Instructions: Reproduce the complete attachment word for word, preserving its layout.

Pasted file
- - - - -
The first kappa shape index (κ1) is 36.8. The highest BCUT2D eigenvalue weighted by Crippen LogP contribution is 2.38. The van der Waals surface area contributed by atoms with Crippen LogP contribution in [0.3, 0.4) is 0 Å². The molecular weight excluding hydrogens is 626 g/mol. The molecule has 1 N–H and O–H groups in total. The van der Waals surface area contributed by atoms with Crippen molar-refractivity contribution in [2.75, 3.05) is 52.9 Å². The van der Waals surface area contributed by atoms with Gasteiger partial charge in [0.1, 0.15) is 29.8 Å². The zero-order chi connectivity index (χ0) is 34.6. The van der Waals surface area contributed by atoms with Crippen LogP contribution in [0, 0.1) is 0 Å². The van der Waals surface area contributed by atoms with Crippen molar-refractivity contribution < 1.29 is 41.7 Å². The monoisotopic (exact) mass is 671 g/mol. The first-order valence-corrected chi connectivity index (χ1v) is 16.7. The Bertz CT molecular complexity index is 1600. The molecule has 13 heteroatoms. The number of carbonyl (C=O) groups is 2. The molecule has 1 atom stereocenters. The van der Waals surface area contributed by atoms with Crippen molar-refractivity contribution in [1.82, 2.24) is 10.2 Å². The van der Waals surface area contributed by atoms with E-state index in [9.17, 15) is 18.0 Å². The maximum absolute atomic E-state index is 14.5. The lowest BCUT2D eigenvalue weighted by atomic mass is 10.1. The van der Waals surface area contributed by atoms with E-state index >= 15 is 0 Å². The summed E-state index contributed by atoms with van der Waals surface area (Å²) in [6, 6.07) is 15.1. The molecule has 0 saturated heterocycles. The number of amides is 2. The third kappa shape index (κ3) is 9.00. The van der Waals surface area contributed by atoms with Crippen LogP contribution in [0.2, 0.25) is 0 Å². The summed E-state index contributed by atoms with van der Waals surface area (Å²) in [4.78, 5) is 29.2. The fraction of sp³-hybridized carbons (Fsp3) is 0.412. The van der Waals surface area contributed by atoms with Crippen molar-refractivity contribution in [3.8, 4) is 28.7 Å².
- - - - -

The first kappa shape index (κ1) is 36.8. The highest BCUT2D eigenvalue weighted by Crippen LogP contribution is 2.38. The van der Waals surface area contributed by atoms with Crippen LogP contribution in [0.3, 0.4) is 0 Å². The molecular weight excluding hydrogens is 626 g/mol. The molecule has 1 N–H and O–H groups in total. The van der Waals surface area contributed by atoms with Crippen molar-refractivity contribution in [2.75, 3.05) is 52.9 Å². The van der Waals surface area contributed by atoms with Gasteiger partial charge in [0.1, 0.15) is 29.8 Å². The zero-order chi connectivity index (χ0) is 34.6. The van der Waals surface area contributed by atoms with Crippen LogP contribution in [0, 0.1) is 0 Å². The van der Waals surface area contributed by atoms with Crippen molar-refractivity contribution < 1.29 is 41.7 Å². The monoisotopic (exact) mass is 671 g/mol. The first-order valence-corrected chi connectivity index (χ1v) is 16.7. The Bertz CT molecular complexity index is 1600. The molecule has 13 heteroatoms. The number of carbonyl (C=O) groups is 2. The molecule has 1 atom stereocenters. The van der Waals surface area contributed by atoms with Crippen molar-refractivity contribution in [1.82, 2.24) is 10.2 Å². The van der Waals surface area contributed by atoms with E-state index in [9.17, 15) is 18.0 Å². The maximum absolute atomic E-state index is 14.5. The lowest BCUT2D eigenvalue weighted by atomic mass is 10.1. The van der Waals surface area contributed by atoms with E-state index >= 15 is 0 Å². The summed E-state index contributed by atoms with van der Waals surface area (Å²) in [6, 6.07) is 15.1. The molecule has 0 saturated heterocycles. The number of amides is 2. The third kappa shape index (κ3) is 9.00. The van der Waals surface area contributed by atoms with Crippen LogP contribution in [0.2, 0.25) is 0 Å². The summed E-state index contributed by atoms with van der Waals surface area (Å²) in [4.78, 5) is 29.2. The fraction of sp³-hybridized carbons (Fsp3) is 0.412. The van der Waals surface area contributed by atoms with Crippen molar-refractivity contribution in [3.8, 4) is 28.7 Å².